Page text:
Code your own Redux part 2: the connect function

Do you feel unsure whether you really, really understand Redux? You might have a general idea of how it works, but yet you don’t know it to a 100%. You have already made applications, read documentation, articles, tutorial and blog posts. What more can you do to truly know everything about this framework?

One way to ensure you have a deep understanding of Redux is to dig into the source code. When you know how the source code works you will be able to confidently create complex applications with React and Redux.

This is part two in my “code your own Redux”-series. In part one we coded a fully working Redux implementation in 18 lines of code! Go check it out if you haven’t already. Now it’s time to code the function that connects Redux to React! This time we will have to do some simplifications so the end result will not be a runnable app, but you will get an understanding how the implementation of connect works. It’s a great learning experience!

A quick look the usage of react-redux

There is an officially supported library for connecting Redux with React called react-redux that we are going to use to base our implementation on. I will give a super quick step-by-step tutorial (only 2 steps!) of the usage of this library so we know how it works before we will implement it ourselves!

1. Make your store accessible from React

First, we will wrap the root component of our app in a react-redux component which takes our store as props. This wrapping component will then make the store available for all React components.

import { Provider } from 'react-redux';
const store = createStore(myReducer);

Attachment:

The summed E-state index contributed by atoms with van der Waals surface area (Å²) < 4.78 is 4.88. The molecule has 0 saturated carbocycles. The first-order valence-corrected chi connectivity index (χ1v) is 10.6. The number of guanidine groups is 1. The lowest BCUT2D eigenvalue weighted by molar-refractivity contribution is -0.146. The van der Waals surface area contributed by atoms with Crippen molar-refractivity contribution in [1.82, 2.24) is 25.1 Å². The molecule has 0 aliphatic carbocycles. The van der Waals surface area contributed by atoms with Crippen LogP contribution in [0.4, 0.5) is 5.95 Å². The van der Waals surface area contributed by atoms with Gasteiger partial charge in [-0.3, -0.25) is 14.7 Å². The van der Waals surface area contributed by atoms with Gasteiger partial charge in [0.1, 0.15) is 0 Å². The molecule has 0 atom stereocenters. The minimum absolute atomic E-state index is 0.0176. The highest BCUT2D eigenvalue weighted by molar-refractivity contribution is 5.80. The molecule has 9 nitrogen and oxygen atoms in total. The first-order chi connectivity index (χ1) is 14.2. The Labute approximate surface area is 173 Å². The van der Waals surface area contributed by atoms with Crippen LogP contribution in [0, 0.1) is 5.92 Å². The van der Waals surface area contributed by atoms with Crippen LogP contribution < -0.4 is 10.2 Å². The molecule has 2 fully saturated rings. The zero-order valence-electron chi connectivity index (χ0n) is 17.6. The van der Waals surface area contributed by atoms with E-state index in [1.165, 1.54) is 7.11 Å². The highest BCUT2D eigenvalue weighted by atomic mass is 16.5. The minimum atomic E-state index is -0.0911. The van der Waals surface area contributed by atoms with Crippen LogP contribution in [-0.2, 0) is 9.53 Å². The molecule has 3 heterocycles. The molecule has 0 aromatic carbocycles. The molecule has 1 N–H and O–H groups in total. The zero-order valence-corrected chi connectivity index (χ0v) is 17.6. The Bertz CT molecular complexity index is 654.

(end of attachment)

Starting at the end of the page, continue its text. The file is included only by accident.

ReactDOM.render(
  <Provider store={store}>
    <App />
  </Provider>,
  document.getElementById('root')
)

2. Make your component access Redux data

Let’s say you have a simple component that you want to be able to receive data from redux.

let AddTodo = ({ todos }) => { 
  // Some fancy implementation (not relevant for this example)
}

react-redux has a function called connect()  that you can use to connect your Redux store to your React components.

const mapStateToProps = (state) => {
  return {
    todos: state.todos
  }
}
const mapDispatchToProps = (dispatch) => {
  return {
    onTodoClick: (id) => {
      dispatch(toggleTodo(id))
    }
  }
}
AddTodo = connect(mapStateToProps, mapDispatchToProps)(AddTodo)

The connect function automatically takes the data from the store, and passes it down as props to the connected component. When the data in the store changes, the passed down props changes, and the component is automatically re-rendered. Cool!

If you need a more detailed introduction to this library I highly suggest reading the docs about it here before moving on.

Code our own connect()

Now that we know how to use react-redux, let’s implement it!

A look at the input parameters

The first thing you notice is that connect has two sets of parameters. If you are new to JavaScript this might look a bit weird. In Javascript functions are “first class citizens“. That means you can pass functions as parameters to other functions, assign them to variables, and even return functions from other functions. And that is what has happened here.

The connect function returns a new function that is then immediately called. We now have enough knowledge to implement the skeleton for the connect function:

function connect(mapStateToProps, mapDispatchToProps) {
  return function (WrappedComponent) {
      //something happens here
  }
}

If you are new to JavaScript, this might be a bit tricky to wrap your head around. I suggest spending a few minutes playing around with that code until you are confident in what it does.

Component in – Component out

If we take a look at how the connect function is used, we can see that it is a function that takes our React component as input, and outputs a new React component. Let’s add that to our implementation.

function connect(mapStateToProps, mapDispatchToProps) {
  return function (WrappedComponent) {
    //we return a Wrapper component:
    return class extends React.Component {
      render() {
        return (